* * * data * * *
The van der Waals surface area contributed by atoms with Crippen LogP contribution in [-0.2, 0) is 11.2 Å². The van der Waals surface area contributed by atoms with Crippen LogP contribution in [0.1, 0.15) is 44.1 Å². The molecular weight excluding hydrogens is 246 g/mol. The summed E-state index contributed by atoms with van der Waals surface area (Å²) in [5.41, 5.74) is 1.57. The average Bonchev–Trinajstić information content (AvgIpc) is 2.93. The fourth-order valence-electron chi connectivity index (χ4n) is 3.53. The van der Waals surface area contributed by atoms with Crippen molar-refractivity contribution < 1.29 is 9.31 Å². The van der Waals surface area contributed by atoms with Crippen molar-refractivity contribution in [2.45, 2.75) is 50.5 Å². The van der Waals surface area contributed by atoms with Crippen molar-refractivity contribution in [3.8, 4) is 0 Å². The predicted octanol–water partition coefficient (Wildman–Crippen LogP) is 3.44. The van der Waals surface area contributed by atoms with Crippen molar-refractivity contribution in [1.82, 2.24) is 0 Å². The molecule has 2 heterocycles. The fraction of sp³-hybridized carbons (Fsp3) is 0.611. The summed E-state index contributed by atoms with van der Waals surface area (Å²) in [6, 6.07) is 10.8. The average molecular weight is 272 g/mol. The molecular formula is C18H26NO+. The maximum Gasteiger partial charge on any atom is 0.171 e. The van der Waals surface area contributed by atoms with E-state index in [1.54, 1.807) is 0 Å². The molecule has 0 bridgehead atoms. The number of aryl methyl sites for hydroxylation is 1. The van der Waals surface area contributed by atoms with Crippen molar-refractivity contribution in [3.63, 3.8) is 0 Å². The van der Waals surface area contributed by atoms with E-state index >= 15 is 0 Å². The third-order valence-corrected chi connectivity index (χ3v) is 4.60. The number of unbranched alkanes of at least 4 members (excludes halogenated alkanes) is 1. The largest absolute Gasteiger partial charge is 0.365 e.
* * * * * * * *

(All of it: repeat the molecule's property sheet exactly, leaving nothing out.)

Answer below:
The van der Waals surface area contributed by atoms with Crippen LogP contribution in [-0.2, 0) is 11.2 Å². The van der Waals surface area contributed by atoms with Crippen LogP contribution in [0.1, 0.15) is 44.1 Å². The molecular weight excluding hydrogens is 246 g/mol. The summed E-state index contributed by atoms with van der Waals surface area (Å²) in [5.41, 5.74) is 1.57. The average Bonchev–Trinajstić information content (AvgIpc) is 2.93. The fourth-order valence-electron chi connectivity index (χ4n) is 3.53. The van der Waals surface area contributed by atoms with Crippen molar-refractivity contribution < 1.29 is 9.31 Å². The van der Waals surface area contributed by atoms with Crippen molar-refractivity contribution in [2.45, 2.75) is 50.5 Å². The van der Waals surface area contributed by atoms with Crippen molar-refractivity contribution in [3.8, 4) is 0 Å². The predicted octanol–water partition coefficient (Wildman–Crippen LogP) is 3.44. The van der Waals surface area contributed by atoms with Crippen molar-refractivity contribution in [1.82, 2.24) is 0 Å². The molecule has 2 heterocycles. The fraction of sp³-hybridized carbons (Fsp3) is 0.611. The summed E-state index contributed by atoms with van der Waals surface area (Å²) in [6, 6.07) is 10.8. The average molecular weight is 272 g/mol. The molecular formula is C18H26NO+. The maximum Gasteiger partial charge on any atom is 0.171 e. The van der Waals surface area contributed by atoms with E-state index in [1.54, 1.807) is 0 Å². The molecule has 0 bridgehead atoms. The number of aryl methyl sites for hydroxylation is 1. The van der Waals surface area contributed by atoms with Crippen molar-refractivity contribution in [3.63, 3.8) is 0 Å². The van der Waals surface area contributed by atoms with E-state index >= 15 is 0 Å². The third-order valence-corrected chi connectivity index (χ3v) is 4.60. The number of unbranched alkanes of at least 4 members (excludes halogenated alkanes) is 1. The largest absolute Gasteiger partial charge is 0.365 e.